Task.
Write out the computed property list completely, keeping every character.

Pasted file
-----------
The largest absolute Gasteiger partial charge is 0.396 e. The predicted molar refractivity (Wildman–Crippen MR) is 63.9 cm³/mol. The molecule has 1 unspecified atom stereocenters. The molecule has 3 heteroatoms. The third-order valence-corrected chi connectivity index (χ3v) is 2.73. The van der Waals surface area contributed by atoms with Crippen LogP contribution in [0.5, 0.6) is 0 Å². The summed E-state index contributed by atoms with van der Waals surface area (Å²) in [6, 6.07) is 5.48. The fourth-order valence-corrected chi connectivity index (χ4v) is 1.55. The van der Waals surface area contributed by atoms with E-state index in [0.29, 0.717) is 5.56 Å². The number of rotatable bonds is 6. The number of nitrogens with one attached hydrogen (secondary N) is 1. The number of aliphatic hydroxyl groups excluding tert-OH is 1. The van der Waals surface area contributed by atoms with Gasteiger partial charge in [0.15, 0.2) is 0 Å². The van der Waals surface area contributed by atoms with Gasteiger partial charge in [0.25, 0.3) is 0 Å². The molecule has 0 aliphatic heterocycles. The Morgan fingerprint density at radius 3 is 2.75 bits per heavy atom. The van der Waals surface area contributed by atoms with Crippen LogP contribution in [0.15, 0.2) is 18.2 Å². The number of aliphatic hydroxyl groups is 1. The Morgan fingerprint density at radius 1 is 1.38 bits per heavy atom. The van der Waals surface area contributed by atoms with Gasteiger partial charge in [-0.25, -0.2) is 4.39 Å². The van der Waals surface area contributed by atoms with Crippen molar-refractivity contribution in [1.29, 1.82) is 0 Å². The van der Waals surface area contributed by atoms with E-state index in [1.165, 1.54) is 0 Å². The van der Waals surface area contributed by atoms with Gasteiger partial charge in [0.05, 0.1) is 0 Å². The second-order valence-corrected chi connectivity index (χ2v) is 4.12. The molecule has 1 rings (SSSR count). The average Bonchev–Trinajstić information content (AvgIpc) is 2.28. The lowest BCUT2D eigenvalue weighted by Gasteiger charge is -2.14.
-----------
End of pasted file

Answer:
The largest absolute Gasteiger partial charge is 0.396 e. The predicted molar refractivity (Wildman–Crippen MR) is 63.9 cm³/mol. The molecule has 1 unspecified atom stereocenters. The molecule has 3 heteroatoms. The third-order valence-corrected chi connectivity index (χ3v) is 2.73. The van der Waals surface area contributed by atoms with Crippen LogP contribution in [0.5, 0.6) is 0 Å². The summed E-state index contributed by atoms with van der Waals surface area (Å²) in [6, 6.07) is 5.48. The fourth-order valence-corrected chi connectivity index (χ4v) is 1.55. The van der Waals surface area contributed by atoms with E-state index in [0.29, 0.717) is 5.56 Å². The number of rotatable bonds is 6. The number of nitrogens with one attached hydrogen (secondary N) is 1. The number of aliphatic hydroxyl groups excluding tert-OH is 1. The van der Waals surface area contributed by atoms with Gasteiger partial charge in [0.15, 0.2) is 0 Å². The van der Waals surface area contributed by atoms with Gasteiger partial charge in [0.25, 0.3) is 0 Å². The molecule has 0 aliphatic heterocycles. The Morgan fingerprint density at radius 3 is 2.75 bits per heavy atom. The van der Waals surface area contributed by atoms with Crippen LogP contribution in [0.15, 0.2) is 18.2 Å². The number of aliphatic hydroxyl groups is 1. The Morgan fingerprint density at radius 1 is 1.38 bits per heavy atom. The van der Waals surface area contributed by atoms with Gasteiger partial charge in [-0.25, -0.2) is 4.39 Å². The van der Waals surface area contributed by atoms with Crippen molar-refractivity contribution in [1.29, 1.82) is 0 Å². The van der Waals surface area contributed by atoms with E-state index in [1.165, 1.54) is 0 Å². The van der Waals surface area contributed by atoms with Gasteiger partial charge in [0.05, 0.1) is 0 Å². The second-order valence-corrected chi connectivity index (χ2v) is 4.12. The molecule has 1 rings (SSSR count). The average Bonchev–Trinajstić information content (AvgIpc) is 2.28. The lowest BCUT2D eigenvalue weighted by Gasteiger charge is -2.14.